Who killed Ben Glenroy? That’s the question the third season of Hulu’s Only Murders in the Building has revolved around, and the finale “Opening Night” gives us not one but two answers.
Mabel cracks the case almost immediately at the beginning of the episode, spurred by both Oliver’s sweet-talking reunion with his beloved dips (he’d been warned to stay off the stuff after suffering a heart attack a few episodes ago) and Howard finally piecing together the shredded message. By Mabel’s calculations, Ben—who had been fasting before the show—was tempted by a Shmackery’s cookie left in his dressing room by none other than Donna, Death Rattle’s producer, after she found out that Maxine’s review of the show (and specifically, Ben) was unfavorable. Donna sprinkled a tiny bit of rat poison on top of the cookie and sent him off to his dressing room with the suggestion to “be nice to Ben,” knowing he would take the bait, all in the name of saving the show.
The footage that Mabel and Tobert recovered earlier in the season of Ben talking to someone in his dressing room, and the lipstick message saying “fucking pig” on the mirror weren’t targeted attacks, but rather the unraveling of Ben’s psyche prior to him taking the stage. But Donna still holds the poisoned cookie. To add fuel to the fire, newly-free Loretta also hands over the bloody handkerchief found on Ben’s body, which has Donna’s exact shade of lipstick pressed perfectly into it. It seems like a hook, line, and sinker, and the gang hatches a plan to confront Donna and bring her down by luring her in with a new review of the revamped musical Death Rattle Dazzle.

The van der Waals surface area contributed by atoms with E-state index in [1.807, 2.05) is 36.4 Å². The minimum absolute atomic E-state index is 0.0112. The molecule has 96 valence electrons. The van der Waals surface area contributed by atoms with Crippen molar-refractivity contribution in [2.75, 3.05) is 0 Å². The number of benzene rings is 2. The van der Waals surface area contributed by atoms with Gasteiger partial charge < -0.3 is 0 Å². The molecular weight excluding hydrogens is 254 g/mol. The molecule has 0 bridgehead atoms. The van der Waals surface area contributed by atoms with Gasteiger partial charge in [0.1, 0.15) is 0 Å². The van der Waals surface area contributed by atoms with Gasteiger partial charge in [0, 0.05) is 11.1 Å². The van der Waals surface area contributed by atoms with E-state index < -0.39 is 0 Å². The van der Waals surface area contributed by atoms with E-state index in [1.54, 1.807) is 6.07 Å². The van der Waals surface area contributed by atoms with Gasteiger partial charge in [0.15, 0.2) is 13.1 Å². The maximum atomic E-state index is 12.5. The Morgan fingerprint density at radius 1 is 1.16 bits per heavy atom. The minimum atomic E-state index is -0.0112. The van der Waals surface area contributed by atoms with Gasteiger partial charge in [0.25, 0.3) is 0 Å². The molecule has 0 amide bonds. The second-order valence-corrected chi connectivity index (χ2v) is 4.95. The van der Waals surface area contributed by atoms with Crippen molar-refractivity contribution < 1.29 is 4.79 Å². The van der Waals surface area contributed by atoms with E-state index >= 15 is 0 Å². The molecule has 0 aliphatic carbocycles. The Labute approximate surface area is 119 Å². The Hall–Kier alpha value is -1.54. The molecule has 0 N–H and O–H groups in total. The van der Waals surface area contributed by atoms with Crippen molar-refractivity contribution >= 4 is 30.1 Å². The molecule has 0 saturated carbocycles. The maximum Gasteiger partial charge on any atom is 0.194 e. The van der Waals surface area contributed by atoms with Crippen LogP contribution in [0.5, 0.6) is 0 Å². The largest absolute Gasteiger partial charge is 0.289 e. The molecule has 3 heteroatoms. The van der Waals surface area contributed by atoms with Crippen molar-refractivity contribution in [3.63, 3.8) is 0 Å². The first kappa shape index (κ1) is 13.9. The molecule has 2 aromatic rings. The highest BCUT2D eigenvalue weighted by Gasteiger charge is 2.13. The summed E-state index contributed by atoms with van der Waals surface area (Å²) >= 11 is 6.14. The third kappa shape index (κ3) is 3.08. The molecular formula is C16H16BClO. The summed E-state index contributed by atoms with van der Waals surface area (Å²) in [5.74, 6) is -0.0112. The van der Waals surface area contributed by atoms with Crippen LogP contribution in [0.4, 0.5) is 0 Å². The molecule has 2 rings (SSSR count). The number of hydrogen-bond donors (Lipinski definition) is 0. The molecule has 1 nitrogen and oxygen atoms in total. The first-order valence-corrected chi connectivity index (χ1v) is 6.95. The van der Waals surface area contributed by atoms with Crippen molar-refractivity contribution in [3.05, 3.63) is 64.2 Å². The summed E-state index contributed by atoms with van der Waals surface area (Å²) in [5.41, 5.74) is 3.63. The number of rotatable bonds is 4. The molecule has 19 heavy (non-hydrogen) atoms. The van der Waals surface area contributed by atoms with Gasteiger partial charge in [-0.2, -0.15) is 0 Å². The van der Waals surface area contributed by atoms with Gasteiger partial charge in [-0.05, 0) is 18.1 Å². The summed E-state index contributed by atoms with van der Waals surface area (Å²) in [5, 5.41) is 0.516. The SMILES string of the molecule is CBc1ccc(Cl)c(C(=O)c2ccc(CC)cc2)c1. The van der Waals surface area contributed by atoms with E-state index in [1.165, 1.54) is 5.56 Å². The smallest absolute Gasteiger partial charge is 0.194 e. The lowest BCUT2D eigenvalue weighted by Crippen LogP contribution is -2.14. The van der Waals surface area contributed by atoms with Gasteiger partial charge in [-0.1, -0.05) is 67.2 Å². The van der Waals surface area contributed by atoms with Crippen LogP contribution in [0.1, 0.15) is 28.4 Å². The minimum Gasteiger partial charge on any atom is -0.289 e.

On opening night, Mabel brings a bouquet of flowers to Donna with a note summoning her to the backstage offices. Before she goes, she offers her son Cliff two disturbing kisses (“one on the lips and one on the heart”) and tucks her own handkerchief in his pocket. Oliver, Mabel, Charles, and Tobert (with the boom mic) await her backstage to accuse her of the crime, and she confesses almost immediately. Her motive was to save the show by any means necessary, especially because it’s Cliff’s first production. While she didn’t mean to kill Ben (she only wanted to buy time for the show), when he reappeared later that night, she says she couldn’t risk him going on stage the next night.
Tobert records her confession for the podcast but she asks for one thing in return: Call the cops after the show. She wants to be there for opening night and deems herself “not a flight risk” due to her stage four lung cancer. They agree, but as Mabel watches Donna and Cliff from the wings, she realizes that Donna didn’t act alone.
Mabel follows Cliff up to a lookout in the rafters of the theater where she confronts him about pushing Ben down the elevator shaft. “One on the heart,” Mabel realizes, means that Donna’s lipstick-stained handkerchief wound up in Cliff’s suit jacket pocket, placing Cliff at the scene of the crime. Cliff doesn’t deny it, telling Mabel that Ben found out about Donna’s rat poison from toxicology reports. Ben remembers that Donna offered him the cookie and then offends Cliff by insinuating that he doesn’t have a brain of his own, and Cliff fights back saying that he never wanted to cast Ben in the first place—that he thinks he’s a superhero hack who can’t act. The two get in a scuffle that ends with Cliff, somewhat accidentally, pushing Ben to his death at the bottom of the elevator shaft.